This was the condition of the Italian Army in 1940. From a strategic point of view, it remained similar in being to it’s make up from the late twenties. Due to the incurred expenses from forays into Ethiopia and Spain, the government and its army squandered a chance for modernization. From a tactical point of view, the situation in 1940 was far worse than in the early thirties. Mainly because a significant part of the weaponry was now outdated and, on average, of more inferior quality than the soldiers possessed during the previous decade.
A good portion of the soldier’s training continued to focus on the type of warfare that many Italian military planners foresaw as the most likely scenario for its troops. A defensive battle in the mountainous regions of northern Italy, pitted against either French-Yugoslavian forces or Germany, with counterattacks launched after the invaders had worn themselves down on the Italian positions. Although Italian leaders spoke of fighting a ‘rapid’ style of war, similar to the German Blitzkrieg tactics, they never put the amount of training needed to hone this difficult skill.
The years of training for mountain fighting was evident throughout the Second World War for the Italian soldier. Some of their finest performances came in a defensive role in either highland or static positions; Keren and El Alamein, to name a few. But when the most modern of weapons were needed to fight wide-open offensive engagements, Italian units often struggled due in large part to their lack of access to these instruments of war.
There were many in the Comando Supremo in the late 1930s who were very aware that the Italian army would not be ready for some year’s time. In agreeing to an alliance with Germany in 1939 through the ‘Pact of Steel,’ Mussolini was given assurance by Hitler that the Germans had no intention of waging war for several years to come, and the Italians would thus have this opportunity to develop the type of army necessary to win modern wars.
If they would have properly utilized this chance, we will never know, for Hitler’s promise was, of course, a bald-faced lie, and his Wehrmacht unleashed hell upon Poland less than six months after signing the ‘Pact.’ When Mussolini failed to break the chain that bound Italy to Germany, the Italian military was now operating on Hitler’s schedule, and the crisis the limited amount of time Italy had to prepare for war was compounded by its financial and industrial limitations.
So this was the path that had been chosen for the Italian army. A path paved in institutionalized neglect, helmed by a national leader who had once stood at the pinnacle of international statesmanship, but now found himself hopelessly floundering in a sea of despair that was a part of his own making.
Mussolini had been the Duce of a ‘new Italy’ at the dawn of the War. But within four years, he would become swallowed by the immensity of the events. This war was a call to destiny for some men. For example, Winston Churchill, who heeded the call of greatness to guide his country to victory, others faded into the shadows. During the last months of the war, Mussolini had become nothing more than a spectator to history.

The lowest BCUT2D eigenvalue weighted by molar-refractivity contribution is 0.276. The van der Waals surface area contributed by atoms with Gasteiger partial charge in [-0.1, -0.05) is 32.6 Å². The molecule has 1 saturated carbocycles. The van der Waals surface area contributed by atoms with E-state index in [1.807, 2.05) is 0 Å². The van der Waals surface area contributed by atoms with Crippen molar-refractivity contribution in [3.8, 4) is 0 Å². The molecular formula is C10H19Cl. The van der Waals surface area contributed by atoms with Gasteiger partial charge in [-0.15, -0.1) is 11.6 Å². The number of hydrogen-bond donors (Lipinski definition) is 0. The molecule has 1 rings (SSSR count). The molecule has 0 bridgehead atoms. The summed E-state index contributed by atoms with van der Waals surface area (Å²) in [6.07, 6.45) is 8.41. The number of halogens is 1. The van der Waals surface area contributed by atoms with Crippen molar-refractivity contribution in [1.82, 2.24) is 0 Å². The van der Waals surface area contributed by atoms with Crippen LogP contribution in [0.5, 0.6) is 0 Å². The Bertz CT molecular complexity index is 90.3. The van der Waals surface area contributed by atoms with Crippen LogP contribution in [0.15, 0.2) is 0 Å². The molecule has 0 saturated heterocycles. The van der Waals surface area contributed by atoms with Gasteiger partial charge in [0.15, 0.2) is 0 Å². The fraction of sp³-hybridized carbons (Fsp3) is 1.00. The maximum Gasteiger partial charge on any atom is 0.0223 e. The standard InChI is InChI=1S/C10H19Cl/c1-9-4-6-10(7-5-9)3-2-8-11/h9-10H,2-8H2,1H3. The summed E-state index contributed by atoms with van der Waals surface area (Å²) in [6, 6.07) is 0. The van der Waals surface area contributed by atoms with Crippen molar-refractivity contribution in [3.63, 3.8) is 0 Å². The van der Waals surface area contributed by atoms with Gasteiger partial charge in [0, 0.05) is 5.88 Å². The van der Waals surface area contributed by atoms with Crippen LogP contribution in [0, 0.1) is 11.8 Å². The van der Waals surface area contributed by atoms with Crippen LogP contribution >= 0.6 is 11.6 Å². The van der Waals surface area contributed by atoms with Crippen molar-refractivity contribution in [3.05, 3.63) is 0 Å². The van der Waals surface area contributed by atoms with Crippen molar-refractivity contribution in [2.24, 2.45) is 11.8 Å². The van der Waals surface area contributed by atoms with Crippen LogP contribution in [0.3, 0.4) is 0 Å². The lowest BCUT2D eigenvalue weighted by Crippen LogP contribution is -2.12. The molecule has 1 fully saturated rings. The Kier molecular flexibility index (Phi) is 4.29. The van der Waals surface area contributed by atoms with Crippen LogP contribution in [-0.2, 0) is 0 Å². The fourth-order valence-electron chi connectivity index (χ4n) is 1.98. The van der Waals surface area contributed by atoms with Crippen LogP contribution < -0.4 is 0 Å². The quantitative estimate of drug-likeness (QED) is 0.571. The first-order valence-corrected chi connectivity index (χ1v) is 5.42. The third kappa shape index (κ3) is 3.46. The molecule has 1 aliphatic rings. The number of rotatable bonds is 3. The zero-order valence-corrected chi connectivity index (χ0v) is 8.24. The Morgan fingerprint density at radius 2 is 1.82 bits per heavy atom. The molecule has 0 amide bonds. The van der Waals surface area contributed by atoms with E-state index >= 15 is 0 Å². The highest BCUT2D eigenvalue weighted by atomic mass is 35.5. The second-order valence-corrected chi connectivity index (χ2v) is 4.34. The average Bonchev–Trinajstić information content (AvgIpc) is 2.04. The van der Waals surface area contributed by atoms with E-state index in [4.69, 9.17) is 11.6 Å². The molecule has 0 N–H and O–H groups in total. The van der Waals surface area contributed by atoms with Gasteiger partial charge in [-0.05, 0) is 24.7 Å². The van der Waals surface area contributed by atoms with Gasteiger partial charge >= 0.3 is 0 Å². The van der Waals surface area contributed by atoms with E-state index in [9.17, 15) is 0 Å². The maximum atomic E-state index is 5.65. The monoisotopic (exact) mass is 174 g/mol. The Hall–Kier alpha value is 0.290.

Mussolini commanded an army of brave men; brave, but for the most part, uninterested in his dreams of conquest. Men who were asked to fight alongside a partner that they shared no love for, against an enemy that most had no hatred for. He commanded men who were armed for the most part with only the barest of weapons and supplies, led by officers who had grown fat at the teat of corruption or incompetence during the inter-war years.
The Army of Italy would fight on battlefields across the globe, in places, many likely never heard of before. There would be victories obtained, but far more often defeat. There were periods were the army disappointed, and there were those periods that they overachieved. In the end, however, lay ultimate defeat. It may also be said that these defeats did not necessarily originate with the opening of any given engagement, but that the seeds of these losses were sown years before, from behind the desks of bureaucrats, and powerful offices. The war for Italy was not lost in the sands of North Africa, the hills of Greece, or the snow of the Russian steppe; it occurred when its Duce lost his way in the middle of Rome.
Special Thanks to TJ for the overall editing of the text and for his valuable additions. His contributions make him a co-author in all respects.
Galeazzo Ciano; Diary 1937 – 1943
Giuseppe Bottai; Diary 1935 – 1944
Giuseppe Bottai; Vent’Anni e un Giorno
Dino Grandi; Il Mio Paese. Ricordi Autobiografici.
Renzo De Felice; Mussolini il Duce vol. 1 and 2
Enzo Biagi; La Seconda Guerra Mondiale – Parlano I Protagonisti